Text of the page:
Author(s): Gavin Bishop
Cook's Cook follows the 1768 journey of James Cook's H.M.S. Endeavour with his ship's cook, the one-handed John Thompson, as story teller. Through real recipes from the ship's galley, events on board and the places the ship travelled to on its way to the Pacific, the book tells multiple stories. Here are stories of social class, hierarchy and race; stories of explorers and the people of the land; the story of one of the world's most famous explorers told through a fresh new lens. This beautiful book is full of information drawn from extensive research alongside evocative illustrations, released to coincide with the 250th anniversary of the Endeavour's journey.
Ruth's Review: This is the story of the one-armed cook who cooked for Captain Cook. Written in the form of cook John Thompson's diary, it marks the 250th anniversary of the Endeavour's three-year voyage, from 1768 - 1771, in the Southern Hemisphere and gives a fascinating and unusual perspective of life aboard ship. More than three years of research has gone into the story and it raises issues of class as well as colonialism but is also a work of Gavin Bishop's imagination. Packed with recipes (potentially) prepared for the 94 men aboard, you'll learn how to prepare shark steaks, stingray soup, and dog and breadfruit stew. Gavin Bishop, whose book Aotearoa is the 2018 Margaret Mahy Book of the Year, has created a visual treat with lots of detail to pore over. There are fascinating cutaways - and a map of the voyage forms the endpapers. Here's Gavin telling us little bit more about the process...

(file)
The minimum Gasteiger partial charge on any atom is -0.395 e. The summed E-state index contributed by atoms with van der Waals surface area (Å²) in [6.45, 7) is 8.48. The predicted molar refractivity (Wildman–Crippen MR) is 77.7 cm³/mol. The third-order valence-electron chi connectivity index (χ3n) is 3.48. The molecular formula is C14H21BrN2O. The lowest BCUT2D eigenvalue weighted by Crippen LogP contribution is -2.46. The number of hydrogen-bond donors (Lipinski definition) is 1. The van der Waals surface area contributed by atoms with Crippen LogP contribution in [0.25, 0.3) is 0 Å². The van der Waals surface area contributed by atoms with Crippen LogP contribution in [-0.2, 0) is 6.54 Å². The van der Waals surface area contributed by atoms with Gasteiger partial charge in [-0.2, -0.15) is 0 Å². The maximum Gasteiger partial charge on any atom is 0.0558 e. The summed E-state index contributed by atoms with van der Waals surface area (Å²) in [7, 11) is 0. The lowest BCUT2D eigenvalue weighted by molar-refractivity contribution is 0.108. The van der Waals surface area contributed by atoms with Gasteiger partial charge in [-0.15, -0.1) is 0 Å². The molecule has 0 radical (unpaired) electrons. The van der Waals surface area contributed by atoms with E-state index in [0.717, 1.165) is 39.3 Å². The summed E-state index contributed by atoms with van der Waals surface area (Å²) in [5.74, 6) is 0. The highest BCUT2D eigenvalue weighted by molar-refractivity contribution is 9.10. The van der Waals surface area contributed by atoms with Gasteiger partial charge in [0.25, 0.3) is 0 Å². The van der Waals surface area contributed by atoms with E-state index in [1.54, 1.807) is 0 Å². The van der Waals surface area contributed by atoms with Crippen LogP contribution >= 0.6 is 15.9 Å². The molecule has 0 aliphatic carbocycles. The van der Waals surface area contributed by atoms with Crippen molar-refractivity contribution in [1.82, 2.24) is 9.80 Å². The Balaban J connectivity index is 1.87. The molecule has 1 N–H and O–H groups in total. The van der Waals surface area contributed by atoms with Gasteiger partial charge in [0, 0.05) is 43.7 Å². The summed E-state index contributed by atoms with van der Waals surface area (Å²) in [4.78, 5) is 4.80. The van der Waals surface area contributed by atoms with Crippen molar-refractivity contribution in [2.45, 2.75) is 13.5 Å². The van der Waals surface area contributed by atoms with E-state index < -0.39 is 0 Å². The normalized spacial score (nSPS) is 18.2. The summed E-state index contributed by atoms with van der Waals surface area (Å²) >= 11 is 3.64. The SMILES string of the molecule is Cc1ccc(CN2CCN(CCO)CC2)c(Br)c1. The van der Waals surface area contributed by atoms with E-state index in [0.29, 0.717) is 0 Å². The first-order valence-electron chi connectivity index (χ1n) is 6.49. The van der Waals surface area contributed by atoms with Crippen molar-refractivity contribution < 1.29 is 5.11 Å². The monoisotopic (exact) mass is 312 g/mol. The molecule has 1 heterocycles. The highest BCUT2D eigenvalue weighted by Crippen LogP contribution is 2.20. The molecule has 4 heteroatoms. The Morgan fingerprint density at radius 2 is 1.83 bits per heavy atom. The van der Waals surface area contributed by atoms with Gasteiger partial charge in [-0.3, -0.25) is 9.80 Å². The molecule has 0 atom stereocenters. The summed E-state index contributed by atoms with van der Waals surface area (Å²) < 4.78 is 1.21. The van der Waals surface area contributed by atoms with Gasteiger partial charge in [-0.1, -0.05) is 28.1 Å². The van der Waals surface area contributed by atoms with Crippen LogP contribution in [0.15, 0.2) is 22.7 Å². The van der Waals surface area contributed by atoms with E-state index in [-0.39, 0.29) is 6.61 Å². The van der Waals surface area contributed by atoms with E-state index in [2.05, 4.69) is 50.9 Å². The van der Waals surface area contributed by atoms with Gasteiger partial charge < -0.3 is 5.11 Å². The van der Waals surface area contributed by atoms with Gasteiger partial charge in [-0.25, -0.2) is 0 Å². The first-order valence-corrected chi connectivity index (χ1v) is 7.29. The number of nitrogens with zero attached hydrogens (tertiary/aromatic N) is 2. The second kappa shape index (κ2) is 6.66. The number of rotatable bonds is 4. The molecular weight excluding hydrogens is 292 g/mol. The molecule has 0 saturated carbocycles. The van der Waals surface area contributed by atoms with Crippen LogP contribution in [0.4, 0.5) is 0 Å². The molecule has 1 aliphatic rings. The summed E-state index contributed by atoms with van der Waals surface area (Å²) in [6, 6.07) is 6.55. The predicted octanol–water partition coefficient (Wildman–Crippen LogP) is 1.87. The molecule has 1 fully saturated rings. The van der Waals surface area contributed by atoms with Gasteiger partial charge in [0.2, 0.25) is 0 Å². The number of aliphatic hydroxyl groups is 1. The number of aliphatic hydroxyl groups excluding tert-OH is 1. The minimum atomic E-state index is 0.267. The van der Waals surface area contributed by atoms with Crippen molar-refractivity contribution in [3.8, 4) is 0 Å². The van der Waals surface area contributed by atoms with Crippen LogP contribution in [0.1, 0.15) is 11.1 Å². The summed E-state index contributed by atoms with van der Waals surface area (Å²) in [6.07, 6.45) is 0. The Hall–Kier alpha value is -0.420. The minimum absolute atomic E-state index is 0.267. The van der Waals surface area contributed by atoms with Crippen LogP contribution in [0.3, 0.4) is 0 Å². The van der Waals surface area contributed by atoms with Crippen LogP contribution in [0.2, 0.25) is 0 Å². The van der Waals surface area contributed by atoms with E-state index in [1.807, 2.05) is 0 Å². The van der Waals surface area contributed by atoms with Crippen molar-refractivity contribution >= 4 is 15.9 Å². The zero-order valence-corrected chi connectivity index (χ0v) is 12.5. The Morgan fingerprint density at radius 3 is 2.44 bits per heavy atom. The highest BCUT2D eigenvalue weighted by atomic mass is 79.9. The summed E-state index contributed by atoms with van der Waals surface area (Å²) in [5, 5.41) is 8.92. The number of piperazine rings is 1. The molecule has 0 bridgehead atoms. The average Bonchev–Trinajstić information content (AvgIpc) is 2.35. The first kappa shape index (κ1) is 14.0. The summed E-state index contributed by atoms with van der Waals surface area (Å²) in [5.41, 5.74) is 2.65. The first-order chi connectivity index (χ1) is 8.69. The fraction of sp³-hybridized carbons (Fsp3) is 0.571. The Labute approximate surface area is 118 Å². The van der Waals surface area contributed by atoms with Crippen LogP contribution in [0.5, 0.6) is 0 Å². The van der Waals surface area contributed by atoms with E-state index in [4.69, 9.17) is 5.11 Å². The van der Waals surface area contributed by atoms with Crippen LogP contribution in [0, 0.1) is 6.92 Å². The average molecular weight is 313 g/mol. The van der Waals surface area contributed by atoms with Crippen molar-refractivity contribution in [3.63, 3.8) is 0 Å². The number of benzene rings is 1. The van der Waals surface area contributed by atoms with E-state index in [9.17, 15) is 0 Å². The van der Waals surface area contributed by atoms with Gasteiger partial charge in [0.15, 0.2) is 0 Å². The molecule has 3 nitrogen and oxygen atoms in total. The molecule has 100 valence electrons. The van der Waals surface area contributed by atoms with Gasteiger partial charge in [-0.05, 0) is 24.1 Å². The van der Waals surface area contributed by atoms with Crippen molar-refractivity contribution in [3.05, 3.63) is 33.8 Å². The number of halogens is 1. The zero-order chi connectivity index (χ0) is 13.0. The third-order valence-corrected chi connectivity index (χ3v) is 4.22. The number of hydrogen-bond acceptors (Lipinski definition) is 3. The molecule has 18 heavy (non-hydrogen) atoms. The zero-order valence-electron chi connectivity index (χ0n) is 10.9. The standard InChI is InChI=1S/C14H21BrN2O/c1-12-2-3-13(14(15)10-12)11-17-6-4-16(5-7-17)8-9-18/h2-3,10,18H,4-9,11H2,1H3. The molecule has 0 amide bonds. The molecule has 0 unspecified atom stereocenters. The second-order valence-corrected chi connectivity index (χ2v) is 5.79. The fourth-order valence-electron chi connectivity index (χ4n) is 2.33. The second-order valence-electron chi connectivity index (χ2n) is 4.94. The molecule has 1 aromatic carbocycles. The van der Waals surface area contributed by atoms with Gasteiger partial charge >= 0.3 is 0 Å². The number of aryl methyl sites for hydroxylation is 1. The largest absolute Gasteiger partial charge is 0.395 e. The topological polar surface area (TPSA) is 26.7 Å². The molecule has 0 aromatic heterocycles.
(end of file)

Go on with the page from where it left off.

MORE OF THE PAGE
Finalist in the 2019 NZ Book Awards for Children & Young Adults - Illustration Russell Clark Award
Bishop’s style captures much of the nuances of late eighteenth-century cartoon beautifully painted in sepia and blue watercolour schemes, skewed angle speech bubbles, along with recipes, facts and information in scrolled and rope frames. --Children’s Books Ireland (UK)
A feast of food, facts and history… --Lancashire Evening Post
Appealing illustrations and the lure of an insider’s account make this a delectable adventure. --Kirkus Reviews (US)